“I was anticipating response from Firoz Bhagat. I had tried several links and sources, however I didn’t take follow-up thinking I might bother him. Before leaving for Satara, I followed up with Kajal, the friend who introduced me to him. She told me all characters for the play were finalised and I wasn’t one of them.”
Nothing new for Pratik. This wasn’t the first time he wasn’t chosen over someone. However, just a few days before he was supposed to leave, he received a call from Kajal, asking him to see Firoz bhai asap.
“The play was to open in 15 days. I thought it would have nothing to do, or why would he call me at such a short notice. But since it was Firoz sir, I went. He saw me, asked people to take my measurement. I thought they’d have some tiny role for me. In Mumbai, no matter how much talent you have, there is always someone better than you, who gets chosen over you.”
However, a few days later, Pratik was informed that he would be on the same stage as Firoz Bhagat, Apara Mehta, Vipra Rawal. I was to act opposite to Vipra Rawal. What an entry!
“This has happened with me a lot of times. If I want to something and I’ve thought of it, it comes to me – it could be in just a few days or years. This was what I had wanted when I saw Apara Mehta and Firoz Bhagat’s play in Surat years back. And here was my first commercial play in Mumbai, we performed for over 200 shows after this.”
Pratik takes a long pause here. There is thrill and excitement in his voice. And he quickly adds,
“And this play got me my first international travel. I had never even flown in an aeroplane. Ye toh direct Dubai legaye.”
Pratik began being noticed in the right way, at the right place.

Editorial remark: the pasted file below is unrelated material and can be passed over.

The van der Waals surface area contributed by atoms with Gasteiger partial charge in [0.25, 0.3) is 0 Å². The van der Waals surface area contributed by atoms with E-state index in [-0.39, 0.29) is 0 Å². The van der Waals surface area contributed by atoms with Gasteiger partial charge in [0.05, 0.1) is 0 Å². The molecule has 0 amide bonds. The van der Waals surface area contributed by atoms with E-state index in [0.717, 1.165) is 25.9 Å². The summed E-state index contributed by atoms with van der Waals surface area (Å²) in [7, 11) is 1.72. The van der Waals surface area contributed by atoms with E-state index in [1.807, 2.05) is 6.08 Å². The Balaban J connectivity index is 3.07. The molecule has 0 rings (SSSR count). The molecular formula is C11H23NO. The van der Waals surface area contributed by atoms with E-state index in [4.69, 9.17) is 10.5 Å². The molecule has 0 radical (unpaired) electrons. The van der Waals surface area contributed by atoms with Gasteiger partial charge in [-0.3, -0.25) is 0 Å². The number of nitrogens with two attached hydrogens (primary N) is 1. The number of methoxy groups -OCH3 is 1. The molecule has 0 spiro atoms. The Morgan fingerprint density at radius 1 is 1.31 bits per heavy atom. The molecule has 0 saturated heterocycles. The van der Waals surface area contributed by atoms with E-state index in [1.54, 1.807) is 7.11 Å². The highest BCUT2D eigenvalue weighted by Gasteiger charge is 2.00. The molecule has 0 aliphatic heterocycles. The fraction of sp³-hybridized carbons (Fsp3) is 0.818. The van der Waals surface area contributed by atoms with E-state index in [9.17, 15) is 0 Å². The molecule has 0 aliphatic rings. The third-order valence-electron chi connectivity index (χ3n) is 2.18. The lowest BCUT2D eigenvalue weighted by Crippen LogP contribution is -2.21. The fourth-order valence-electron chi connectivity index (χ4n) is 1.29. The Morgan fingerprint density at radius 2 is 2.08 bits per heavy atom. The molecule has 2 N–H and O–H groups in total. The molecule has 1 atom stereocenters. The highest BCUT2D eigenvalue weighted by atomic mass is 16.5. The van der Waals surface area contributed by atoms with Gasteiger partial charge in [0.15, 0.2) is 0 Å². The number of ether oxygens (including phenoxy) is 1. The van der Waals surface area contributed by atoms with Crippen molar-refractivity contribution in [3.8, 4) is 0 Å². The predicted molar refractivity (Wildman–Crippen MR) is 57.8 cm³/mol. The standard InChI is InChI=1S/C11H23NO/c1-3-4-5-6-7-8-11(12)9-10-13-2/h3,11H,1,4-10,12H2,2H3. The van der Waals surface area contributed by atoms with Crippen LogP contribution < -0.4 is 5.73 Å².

“One day, I went to watch a play at Prithvi Theatres with Kajal. It was called ‘Mareez’. Even though I had done over 200 shows, this play set the bar high for everything I had seen. I told Kajal – ‘This is what I want to do'”
So Pratik ended up exchanging numbers with Manoj Shah, the director.
“Prithvi Festival was approaching and Manoj Shah was a known name. I went to meet him at his place in Malad. He asked me – ‘Acting ke alawa kya kar sakte ho?’“, he says mimicking Manoj Shah’s accent.
“Table baja leta hu, I’ve learnt a little bit of acrobatics, martial arts” was Pratik’s reply.
The next thing Manoj Shah asked him was to do a 180 degree split, jump rolls.
“And he shouted – ‘This is it Vahla, you will do this on the centre stage’, and I was like – WHAT? You haven’t asked me act even once”, he says replicating the scene, enjoying every word he speaks in Manoj bhai’s accent.
And that was the catch. Manoj bhai, who is known in theatre industry for his experiments with different forms, wanted to enact a 45 minutes mute play, showing the busy street of New York.
“It was the weirdest thing I had heard, 45 minutes, no words! How would we catch the attention? But let me tell you, it is one of the best plays I’ve ever performed in. I was in the opening and the ending, and surprisingly enough, several people noticed me! This play changed my life in a lot of ways”, he says.
“And how?”, I ask.
“One, it got me connected to several ‘right’ people who noticed me. And second, I met Bhamini, during this play”, he says, his voice suddenly turning coy, easily noticeable on a telephonic conversation.
Sitting in the audience of many, Bhamini caught Pratik’s attention somehow.
“In theatre, we are trained to not look at the audience so as to not lose the focus. However, since there were no dialogues in this play, I somehow did manage to trace that one face. Once the play was over, Bhamini came back stage to meet the actors. I saw her there, talking to Kajal. And that was it, Kajal tabse best friend ban gayi“, he says notoriously giggling.
Several jugaads, months and rejections later, Pratik finally managed to convince Bhamini to meet him for a coffee.